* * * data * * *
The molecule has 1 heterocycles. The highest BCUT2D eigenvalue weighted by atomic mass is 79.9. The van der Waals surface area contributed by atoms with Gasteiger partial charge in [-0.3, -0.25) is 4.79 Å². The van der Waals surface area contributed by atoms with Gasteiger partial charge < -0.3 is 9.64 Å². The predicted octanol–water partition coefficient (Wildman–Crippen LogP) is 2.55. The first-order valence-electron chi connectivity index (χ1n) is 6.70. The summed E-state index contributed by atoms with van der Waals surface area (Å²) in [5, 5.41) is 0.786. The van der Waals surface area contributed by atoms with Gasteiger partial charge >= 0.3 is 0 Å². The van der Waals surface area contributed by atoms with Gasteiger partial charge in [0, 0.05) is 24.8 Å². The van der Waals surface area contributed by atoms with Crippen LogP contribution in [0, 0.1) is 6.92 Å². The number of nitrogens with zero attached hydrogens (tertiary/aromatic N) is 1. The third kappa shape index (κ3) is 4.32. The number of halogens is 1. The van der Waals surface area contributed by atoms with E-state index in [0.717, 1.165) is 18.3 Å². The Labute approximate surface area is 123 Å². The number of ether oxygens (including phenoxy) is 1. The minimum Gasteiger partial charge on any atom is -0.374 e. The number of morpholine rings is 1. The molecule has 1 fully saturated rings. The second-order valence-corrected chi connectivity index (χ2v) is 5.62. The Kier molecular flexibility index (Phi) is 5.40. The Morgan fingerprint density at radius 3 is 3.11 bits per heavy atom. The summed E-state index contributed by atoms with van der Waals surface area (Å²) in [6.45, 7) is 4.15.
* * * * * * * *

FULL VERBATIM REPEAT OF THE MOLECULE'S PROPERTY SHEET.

The molecule has 1 heterocycles. The highest BCUT2D eigenvalue weighted by atomic mass is 79.9. The van der Waals surface area contributed by atoms with Gasteiger partial charge in [-0.3, -0.25) is 4.79 Å². The van der Waals surface area contributed by atoms with Gasteiger partial charge < -0.3 is 9.64 Å². The predicted octanol–water partition coefficient (Wildman–Crippen LogP) is 2.55. The first-order valence-electron chi connectivity index (χ1n) is 6.70. The summed E-state index contributed by atoms with van der Waals surface area (Å²) in [5, 5.41) is 0.786. The van der Waals surface area contributed by atoms with Gasteiger partial charge >= 0.3 is 0 Å². The van der Waals surface area contributed by atoms with Gasteiger partial charge in [0, 0.05) is 24.8 Å². The van der Waals surface area contributed by atoms with Crippen LogP contribution in [0, 0.1) is 6.92 Å². The number of nitrogens with zero attached hydrogens (tertiary/aromatic N) is 1. The third kappa shape index (κ3) is 4.32. The number of halogens is 1. The van der Waals surface area contributed by atoms with E-state index in [0.717, 1.165) is 18.3 Å². The Labute approximate surface area is 123 Å². The number of ether oxygens (including phenoxy) is 1. The minimum Gasteiger partial charge on any atom is -0.374 e. The number of morpholine rings is 1. The molecule has 1 fully saturated rings. The second-order valence-corrected chi connectivity index (χ2v) is 5.62. The Kier molecular flexibility index (Phi) is 5.40. The Morgan fingerprint density at radius 3 is 3.11 bits per heavy atom. The summed E-state index contributed by atoms with van der Waals surface area (Å²) in [6.45, 7) is 4.15.